Peacock will also bank on access to exclusive originals. Production on all TV shows and movies were halted or delayed during the earlier phases of the pandemic, but has since started to pick up.

Shell said NBCU has finished production on most of its 2021 film slate. "On the TV side, we're kind of rocking and rolling," with 31 shows currently in production, said Shell, who joined the conference virtually from the NBCU lot in Los Angeles.

"We've worked out the protocols. The first priority is obviously doing it more safely," Shell said. "I think we've been very successful. The positivity rate we've had in our test is like 0.28% or something like that."

Battling the box office blues

Shell also weighed in on how the pandemic has temporarily altered the movie business, noting that NBCU is content with its exploration of a complementary "premium VoD" model that allows home rentals of certain new movie releases for about $20 as they are released to theaters.

Having a complementary home window for new theatrical titles "is a good thing for the economics" of the movie business, he said, pointing out that – even before the pandemic – there's been an underserved segment of the movie-loving population that can't go to the theater as often as they might like or simply prefer to watch at home. Those consumers, Shell added, typically miss the theatrical window and have to wait for a title to appear on another service months down the road, so money is being left on the table.

"The film business really stayed stuck in the mud on the traditional kind of windowing basis," Shell said. "That is not the right way to maximize what is the Rolls Royce content of the entertainment business."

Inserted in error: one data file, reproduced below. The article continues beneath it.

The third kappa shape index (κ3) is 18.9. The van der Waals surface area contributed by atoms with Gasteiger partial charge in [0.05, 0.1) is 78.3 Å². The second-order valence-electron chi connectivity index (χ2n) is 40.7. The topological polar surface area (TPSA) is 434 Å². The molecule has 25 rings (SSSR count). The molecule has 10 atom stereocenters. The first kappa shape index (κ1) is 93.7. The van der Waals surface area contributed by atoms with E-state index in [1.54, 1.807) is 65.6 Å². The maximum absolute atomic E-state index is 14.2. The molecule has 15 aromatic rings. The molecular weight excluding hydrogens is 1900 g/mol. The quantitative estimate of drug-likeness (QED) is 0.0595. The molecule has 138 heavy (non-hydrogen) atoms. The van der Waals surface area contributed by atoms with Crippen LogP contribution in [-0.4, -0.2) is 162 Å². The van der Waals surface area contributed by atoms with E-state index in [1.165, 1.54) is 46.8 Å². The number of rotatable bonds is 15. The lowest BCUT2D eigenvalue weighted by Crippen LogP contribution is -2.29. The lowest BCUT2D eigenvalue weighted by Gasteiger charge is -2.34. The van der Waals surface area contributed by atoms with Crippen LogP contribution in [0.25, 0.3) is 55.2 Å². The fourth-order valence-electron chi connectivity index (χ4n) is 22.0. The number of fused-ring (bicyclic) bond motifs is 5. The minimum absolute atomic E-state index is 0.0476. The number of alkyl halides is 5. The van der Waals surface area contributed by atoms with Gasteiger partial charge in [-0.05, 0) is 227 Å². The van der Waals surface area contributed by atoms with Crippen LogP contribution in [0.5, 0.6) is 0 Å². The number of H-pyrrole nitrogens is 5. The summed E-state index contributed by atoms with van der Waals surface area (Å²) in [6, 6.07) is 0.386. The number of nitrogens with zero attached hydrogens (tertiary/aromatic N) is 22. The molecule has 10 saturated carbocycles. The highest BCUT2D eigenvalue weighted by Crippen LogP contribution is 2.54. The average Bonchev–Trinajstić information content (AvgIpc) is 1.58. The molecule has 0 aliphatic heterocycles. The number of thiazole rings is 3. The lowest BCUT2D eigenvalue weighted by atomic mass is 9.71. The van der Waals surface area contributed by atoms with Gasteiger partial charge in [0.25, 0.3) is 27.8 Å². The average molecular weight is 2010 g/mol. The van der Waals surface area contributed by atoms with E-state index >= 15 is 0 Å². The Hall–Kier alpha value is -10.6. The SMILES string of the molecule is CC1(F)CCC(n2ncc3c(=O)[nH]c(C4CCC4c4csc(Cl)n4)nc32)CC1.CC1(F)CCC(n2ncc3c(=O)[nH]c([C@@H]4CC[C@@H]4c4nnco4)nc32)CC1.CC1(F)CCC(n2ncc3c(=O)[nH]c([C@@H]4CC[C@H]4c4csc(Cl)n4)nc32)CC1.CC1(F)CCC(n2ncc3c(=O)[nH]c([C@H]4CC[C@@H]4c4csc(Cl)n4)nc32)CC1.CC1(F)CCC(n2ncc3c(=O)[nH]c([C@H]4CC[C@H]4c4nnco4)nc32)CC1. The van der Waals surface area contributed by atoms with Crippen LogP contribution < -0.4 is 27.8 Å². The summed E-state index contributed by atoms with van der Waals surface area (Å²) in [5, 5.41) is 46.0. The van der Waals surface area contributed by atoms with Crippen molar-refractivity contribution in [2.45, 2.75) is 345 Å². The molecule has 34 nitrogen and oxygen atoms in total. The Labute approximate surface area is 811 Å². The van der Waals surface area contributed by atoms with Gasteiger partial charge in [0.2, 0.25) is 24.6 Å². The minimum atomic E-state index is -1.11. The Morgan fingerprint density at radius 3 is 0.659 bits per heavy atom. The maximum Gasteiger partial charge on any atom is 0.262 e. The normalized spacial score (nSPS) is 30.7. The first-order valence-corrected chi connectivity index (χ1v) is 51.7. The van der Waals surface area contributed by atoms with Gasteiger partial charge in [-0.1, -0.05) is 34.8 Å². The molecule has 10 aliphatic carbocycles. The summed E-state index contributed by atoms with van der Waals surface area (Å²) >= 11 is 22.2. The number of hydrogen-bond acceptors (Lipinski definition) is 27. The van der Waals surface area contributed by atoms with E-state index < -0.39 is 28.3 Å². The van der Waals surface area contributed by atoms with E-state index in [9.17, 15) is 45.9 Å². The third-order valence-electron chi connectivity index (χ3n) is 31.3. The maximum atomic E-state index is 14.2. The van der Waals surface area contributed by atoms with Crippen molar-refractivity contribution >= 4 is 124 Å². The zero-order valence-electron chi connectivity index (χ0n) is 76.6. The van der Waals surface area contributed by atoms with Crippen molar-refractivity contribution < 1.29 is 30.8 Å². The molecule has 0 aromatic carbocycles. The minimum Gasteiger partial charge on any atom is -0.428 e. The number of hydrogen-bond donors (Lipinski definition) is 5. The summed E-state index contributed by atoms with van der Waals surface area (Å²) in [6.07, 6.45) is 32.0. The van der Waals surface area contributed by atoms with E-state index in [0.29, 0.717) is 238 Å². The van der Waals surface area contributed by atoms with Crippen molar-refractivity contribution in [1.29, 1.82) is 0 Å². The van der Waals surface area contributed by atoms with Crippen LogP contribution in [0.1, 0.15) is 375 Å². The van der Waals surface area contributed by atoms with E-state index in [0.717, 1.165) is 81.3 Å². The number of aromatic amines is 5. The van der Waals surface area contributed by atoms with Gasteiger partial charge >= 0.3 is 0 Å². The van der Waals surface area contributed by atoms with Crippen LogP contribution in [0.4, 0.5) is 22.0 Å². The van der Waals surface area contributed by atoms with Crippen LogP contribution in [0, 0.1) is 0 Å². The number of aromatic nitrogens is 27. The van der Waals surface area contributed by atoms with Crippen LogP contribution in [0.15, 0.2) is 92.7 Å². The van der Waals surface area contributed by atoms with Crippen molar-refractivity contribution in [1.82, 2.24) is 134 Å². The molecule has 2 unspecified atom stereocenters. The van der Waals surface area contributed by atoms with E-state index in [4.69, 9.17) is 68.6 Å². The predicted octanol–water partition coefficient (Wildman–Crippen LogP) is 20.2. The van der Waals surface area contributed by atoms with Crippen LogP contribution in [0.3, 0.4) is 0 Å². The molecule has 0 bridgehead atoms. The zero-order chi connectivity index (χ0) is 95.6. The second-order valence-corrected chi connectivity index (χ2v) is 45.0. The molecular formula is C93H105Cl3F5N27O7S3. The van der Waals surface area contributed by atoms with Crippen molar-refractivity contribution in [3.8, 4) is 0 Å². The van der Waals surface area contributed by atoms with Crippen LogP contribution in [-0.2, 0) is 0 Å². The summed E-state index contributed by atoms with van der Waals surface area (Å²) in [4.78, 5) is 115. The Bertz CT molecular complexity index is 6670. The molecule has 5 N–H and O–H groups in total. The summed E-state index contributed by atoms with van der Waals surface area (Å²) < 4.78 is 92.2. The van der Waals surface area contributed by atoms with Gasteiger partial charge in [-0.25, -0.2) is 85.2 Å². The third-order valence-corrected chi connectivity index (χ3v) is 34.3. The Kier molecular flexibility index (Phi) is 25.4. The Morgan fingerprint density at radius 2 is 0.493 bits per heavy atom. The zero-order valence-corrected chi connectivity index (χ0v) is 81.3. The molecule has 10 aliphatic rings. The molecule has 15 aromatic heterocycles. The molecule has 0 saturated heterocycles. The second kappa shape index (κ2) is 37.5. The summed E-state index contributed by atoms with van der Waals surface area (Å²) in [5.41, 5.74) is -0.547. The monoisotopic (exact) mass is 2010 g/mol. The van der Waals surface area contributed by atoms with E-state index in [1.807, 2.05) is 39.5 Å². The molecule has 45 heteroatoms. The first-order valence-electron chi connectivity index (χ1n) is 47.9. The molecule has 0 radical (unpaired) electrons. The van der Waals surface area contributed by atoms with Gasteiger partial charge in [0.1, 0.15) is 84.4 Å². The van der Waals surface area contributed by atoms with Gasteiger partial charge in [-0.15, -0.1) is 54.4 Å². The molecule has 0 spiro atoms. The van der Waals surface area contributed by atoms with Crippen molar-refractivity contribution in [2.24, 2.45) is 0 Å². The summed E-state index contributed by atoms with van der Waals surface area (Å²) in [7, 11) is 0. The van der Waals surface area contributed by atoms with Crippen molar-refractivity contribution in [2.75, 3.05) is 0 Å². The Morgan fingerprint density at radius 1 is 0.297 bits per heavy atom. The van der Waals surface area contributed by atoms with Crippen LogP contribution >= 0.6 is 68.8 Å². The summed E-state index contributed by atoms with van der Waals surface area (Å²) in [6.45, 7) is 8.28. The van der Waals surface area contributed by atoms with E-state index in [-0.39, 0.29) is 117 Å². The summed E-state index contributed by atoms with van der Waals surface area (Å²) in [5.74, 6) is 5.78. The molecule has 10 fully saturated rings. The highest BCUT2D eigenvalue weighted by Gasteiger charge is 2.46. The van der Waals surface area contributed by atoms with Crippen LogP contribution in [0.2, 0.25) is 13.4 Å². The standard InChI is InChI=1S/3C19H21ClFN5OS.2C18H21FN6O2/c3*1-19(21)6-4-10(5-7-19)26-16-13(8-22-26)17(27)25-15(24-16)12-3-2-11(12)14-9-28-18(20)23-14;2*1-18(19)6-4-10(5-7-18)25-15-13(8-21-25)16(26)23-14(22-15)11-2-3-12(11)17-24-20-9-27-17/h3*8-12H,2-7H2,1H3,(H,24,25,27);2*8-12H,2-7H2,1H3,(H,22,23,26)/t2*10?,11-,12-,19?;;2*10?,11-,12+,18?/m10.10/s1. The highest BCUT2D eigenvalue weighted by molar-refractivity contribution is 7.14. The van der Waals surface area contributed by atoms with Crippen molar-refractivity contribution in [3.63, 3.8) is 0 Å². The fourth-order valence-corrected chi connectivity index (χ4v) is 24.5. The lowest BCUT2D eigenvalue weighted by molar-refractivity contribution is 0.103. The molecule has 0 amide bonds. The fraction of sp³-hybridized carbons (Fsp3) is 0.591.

WarnerMedia's Warner Bros is taking a much more aggressive stance as it releases Wonder Woman 1984 concurrently in theaters and on HBO Max on Christmas Day, and will do the same with its full 2021 slate.

"AT&T is taking a different strategy," Shell said. "But anything that, in my opinion, collapses windows … I think it's going to add value to the whole business. And I think theaters are going to be more than fine over the long term."

His hope is that the end of the pandemic – whenever that will come – will spark a "Roaring Twenties effect."

"I think people are going to want to leave their house, whether it's to go to a sporting event, or a concert or a restaurant, or hopefully a theme park, and certainly to the movie theater," he said.

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— Jeff Baumgartner, Senior Editor, Light Reading

About the Author(s)

Jeff Baumgartner

Senior Editor, Light Reading

Jeff Baumgartner is a Senior Editor for Light Reading and is responsible for the day-to-day news coverage and analysis of the cable and video sectors. Follow him on X and LinkedIn.

Baumgartner also served as Site Editor for Light Reading Cable from 2007-2013. In between his two stints at Light Reading, he led tech coverage for Multichannel News and was a regular contributor to Broadcasting + Cable. Baumgartner was named to the 2018 class of the Cable TV Pioneers.